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Car rentals seen as a growth industry in China

Firms have their eyes on China’s 327.37 million drivers that were licenced as of the end of 2015.

PUBLISHED : Monday, 23 May, 2016, 3:39pm
UPDATED : Monday, 23 May, 2016, 6:54pm

Investors are closely eyeing mainland China’s car rental market after seeing its soaring development amid rising incomes that allow people to travel more for work and leisure.

Car-rental firms have their eyes on the mainland’s 327.37 million drivers that were licensed as of the end of 2015. That compares with about 124 million cars in private hands, according to data from the Ministry of Public Security. The bigger the gap, the greater could be the demand for rentals.

The country’s biggest car-rental company, CAR Inc., has a fleet of 88,853 vehicles. Its first-quarter net profit soared 55 per cent, compared with the year earlier, to 274 million yuan (HK$ 325 million). Sales rose 56 per cent to 1.63 billion yuan while car-rental revenue climbed 36 per cent, according to a report by Leon Chik, a J.P. Morgan analyst.

Its fleet utilisation increased two percentage points to a record 64.2 per cent in the first quarter.

“This was a surprising reversal of the drop in utilisation in the fourth quarter of 2015, ” Chik said. The strong growth in sales and earnings should offer some upside to sentiment, he said.

Some of the reasons behind the surge in demand for rental cars also include measures to control the chronic air pollution in major cities as well as congestion, which are making it less appealing for people to own cars.

At the same time, those living in cities but who lack a hukou, or household registration that grants them full rights to healthcare and other benefits, cannot buy cars, even though they may have driving licences.

So the gap between the number of qualified drivers in the mainland and actual car owners will continue to expand.

But while this could spell continued demand for car rentals, there are a number of bumps in the road that could point to a less than smooth ride.

Among the biggest threat is the rise of online car hailing services like Didi and Uber, whose aggressive pricing has lowered demand for rental cars.

Lo Ka-leung, an analyst at Kim Eng Securities, said the practice of discounted fares to attract customers by car-hailing services has driven down daily rates at CAR Inc. and its competitors.

Didi, which recently got a huge cash injection from Apple, is operating in 400 Chinese cities, while US-based Uber has a presence in 50 cities.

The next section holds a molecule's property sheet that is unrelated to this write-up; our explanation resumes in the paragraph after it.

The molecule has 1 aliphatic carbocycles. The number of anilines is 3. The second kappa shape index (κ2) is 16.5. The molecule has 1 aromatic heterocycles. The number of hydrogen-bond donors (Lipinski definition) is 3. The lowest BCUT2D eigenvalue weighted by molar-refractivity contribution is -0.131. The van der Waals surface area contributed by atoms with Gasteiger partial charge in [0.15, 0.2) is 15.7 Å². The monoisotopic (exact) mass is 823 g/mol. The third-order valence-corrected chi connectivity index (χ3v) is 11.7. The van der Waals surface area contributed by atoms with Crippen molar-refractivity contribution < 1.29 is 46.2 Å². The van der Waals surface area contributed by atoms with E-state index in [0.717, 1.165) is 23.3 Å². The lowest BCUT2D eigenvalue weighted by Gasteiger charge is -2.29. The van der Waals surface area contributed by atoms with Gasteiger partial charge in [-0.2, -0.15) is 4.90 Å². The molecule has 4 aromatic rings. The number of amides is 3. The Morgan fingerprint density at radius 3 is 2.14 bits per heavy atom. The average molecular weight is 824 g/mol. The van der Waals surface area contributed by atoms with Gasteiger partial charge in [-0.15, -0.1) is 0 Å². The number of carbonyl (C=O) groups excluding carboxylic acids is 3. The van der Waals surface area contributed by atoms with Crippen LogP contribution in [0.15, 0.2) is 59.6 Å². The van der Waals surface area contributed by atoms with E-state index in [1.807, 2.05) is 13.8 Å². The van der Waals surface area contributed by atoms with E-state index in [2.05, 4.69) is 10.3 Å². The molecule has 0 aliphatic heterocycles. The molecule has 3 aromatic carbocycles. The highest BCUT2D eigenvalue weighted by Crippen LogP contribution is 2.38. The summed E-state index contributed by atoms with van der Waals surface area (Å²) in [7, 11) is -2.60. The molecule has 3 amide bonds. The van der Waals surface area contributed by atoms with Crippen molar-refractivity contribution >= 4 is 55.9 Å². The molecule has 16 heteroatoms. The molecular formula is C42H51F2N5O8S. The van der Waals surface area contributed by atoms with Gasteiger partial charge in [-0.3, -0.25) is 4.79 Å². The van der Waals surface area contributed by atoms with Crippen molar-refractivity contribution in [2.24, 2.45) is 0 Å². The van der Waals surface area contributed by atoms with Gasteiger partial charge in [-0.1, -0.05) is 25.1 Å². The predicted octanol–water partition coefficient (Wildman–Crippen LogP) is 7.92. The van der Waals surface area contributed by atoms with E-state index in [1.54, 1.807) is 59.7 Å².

Sandy Wang, an engineer who works in the southern city of Shenzhen, said that for her daily commutes, Uber and Didi are convenient and even cheaper than the underground or bus.

“Sometimes, I even can take Didi or Uber for free because I can get a coupon for the fares,” Wang said.

Some auto makers are also combining to take a share of the car-rental market. Dongfeng Nissan Passenger Vehicle and Volkswagen AG both have subsidiaries operating in the sector.

Alongside fierce competition, China’s car rental companies can also be burdened by their heavy vehicle fleets, compared with lighter-asset model companies such as Didi and Uber.

Companies with bigger asset burdens face more business difficulties when economies slow, said Linus Yip, First Shanghai Securities’ chief strategist.

Another concern is a lack of industry regulation as the market is still in its infancy.

Yip said asset-heavy companies may find it difficult to adjust their businesses to follow changing regulations.

The Ministry of Transport laid down some rules in May to govern the way online car-rental businesses run.

Local governments can now make adjustments according to their specific conditions. However few details have so far been released.

Lo at Kim Eng Securities said the car-hailing service providers Didi and Uber are likely to bear the brunt of any new regulations because they cut into traditional taxi businesses and customers’ safety cannot be fully guaranteed when a company does not own its own cars or directly employ chauffeurs.

One report published by the Shenzhen Transportation Commission estimated that 1,425 drivers working for online car-hailing services had a history of drug abuse, and 1,662 had criminal records when they took on their driving jobs.

Both Did and Uber have had run-ins with mainland authorities and have faced protests by taxi drivers worried about the possible loss of their livelihoods. Some high profile crimes have also been committed by drivers working with Uber.

Car rental companies like Car Inc. who have their own fleets and hire their own drivers, can guarantee customers’ safety, Lo said.

“So new regulations will have less negative impact on car rental companies rather than online car hailing services companies.” he added.

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